World still uncertain about depth, duration of COVID-19, says IMF

The COVID-19 pandemic has been described as a very serious crisis that has disrupted world’s social and economic order at lightning speed, and on a scale that has never been witnessed in living memory.

This is contained in a message by the Managing Director of the International Monetary Fund, Kristalina Georgieva titled- Confronting the Crisis: Priorities for the Global Economy.

According to the IMF boss, the virus is causing tragic loss of life, and the lockdown needed to fight it has affected billions of people.

“We are still faced with extraordinary uncertainty about the depth and duration of this crisis. It is already clear, however, that global growth will turn sharply negative in 2020. In fact, we anticipate the worst economic fallout since the Great Depression,”

She said barely three months ago, the IMF expected positive per capital income growth in over 160 member countries in 2020, “ Today, that number has been turned on her its head: we now project that over 170 countries will experience negative per capital income growth this year,” she added.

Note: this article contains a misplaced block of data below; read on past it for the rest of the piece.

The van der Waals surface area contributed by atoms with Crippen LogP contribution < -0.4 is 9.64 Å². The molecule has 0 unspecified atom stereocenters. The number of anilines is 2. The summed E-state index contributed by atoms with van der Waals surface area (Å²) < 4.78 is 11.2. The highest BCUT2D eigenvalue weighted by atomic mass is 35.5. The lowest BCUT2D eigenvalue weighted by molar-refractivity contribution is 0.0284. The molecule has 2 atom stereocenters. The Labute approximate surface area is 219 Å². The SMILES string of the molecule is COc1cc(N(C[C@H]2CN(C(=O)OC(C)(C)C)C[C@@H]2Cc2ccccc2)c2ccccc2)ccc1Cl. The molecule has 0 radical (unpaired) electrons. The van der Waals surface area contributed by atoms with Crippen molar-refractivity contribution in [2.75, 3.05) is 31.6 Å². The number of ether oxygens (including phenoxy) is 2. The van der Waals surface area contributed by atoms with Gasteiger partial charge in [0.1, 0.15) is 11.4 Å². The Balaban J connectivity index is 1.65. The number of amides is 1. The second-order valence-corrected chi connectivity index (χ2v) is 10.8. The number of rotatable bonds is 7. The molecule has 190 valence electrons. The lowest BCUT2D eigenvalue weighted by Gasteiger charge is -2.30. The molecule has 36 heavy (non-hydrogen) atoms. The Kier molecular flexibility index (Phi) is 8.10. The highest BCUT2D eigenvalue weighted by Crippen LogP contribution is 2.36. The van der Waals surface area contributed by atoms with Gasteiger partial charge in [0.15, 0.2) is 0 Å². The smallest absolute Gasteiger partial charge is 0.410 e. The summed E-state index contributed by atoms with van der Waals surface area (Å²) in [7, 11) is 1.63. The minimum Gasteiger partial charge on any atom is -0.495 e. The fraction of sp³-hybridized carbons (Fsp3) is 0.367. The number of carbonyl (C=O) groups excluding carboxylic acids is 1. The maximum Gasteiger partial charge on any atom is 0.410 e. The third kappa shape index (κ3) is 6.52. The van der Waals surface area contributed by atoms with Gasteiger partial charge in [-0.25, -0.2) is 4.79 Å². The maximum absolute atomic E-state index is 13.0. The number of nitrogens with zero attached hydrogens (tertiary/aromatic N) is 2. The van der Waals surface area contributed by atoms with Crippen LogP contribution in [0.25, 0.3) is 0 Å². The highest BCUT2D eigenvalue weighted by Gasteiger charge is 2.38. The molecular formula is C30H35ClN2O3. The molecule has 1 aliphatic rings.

“If the pandemic fades in the second half of the year- thus allowing a gradual lifting of containment measures and reopening of the economy- our baseline assumption is for a partial recovery in 2021. But again, I stress there is tremendous uncertainty around the outlook. It could get worse depending on many variable factors, including the duration of the pandemic.’

On the effect of the pandemic on emerging markets and low-income nations, Georgieva said just as the health crisis hits vulnerable people hardest, the economic crisis hits vulnerable countries hardest. “in the last two months, portfolio outflows from emerging markets were about $100bn, more than three times larger than for the same period of the global financial crisis,”

She however said that the encouraging news is that all governments have sprung into action and, indeed, there has been significant coordination.” Our fiscal Monitor next week will show that countries around the world have taken fiscal actions amounting to about $8 trillion. In addition, have been massive monetary measures from G20 and others.”


 

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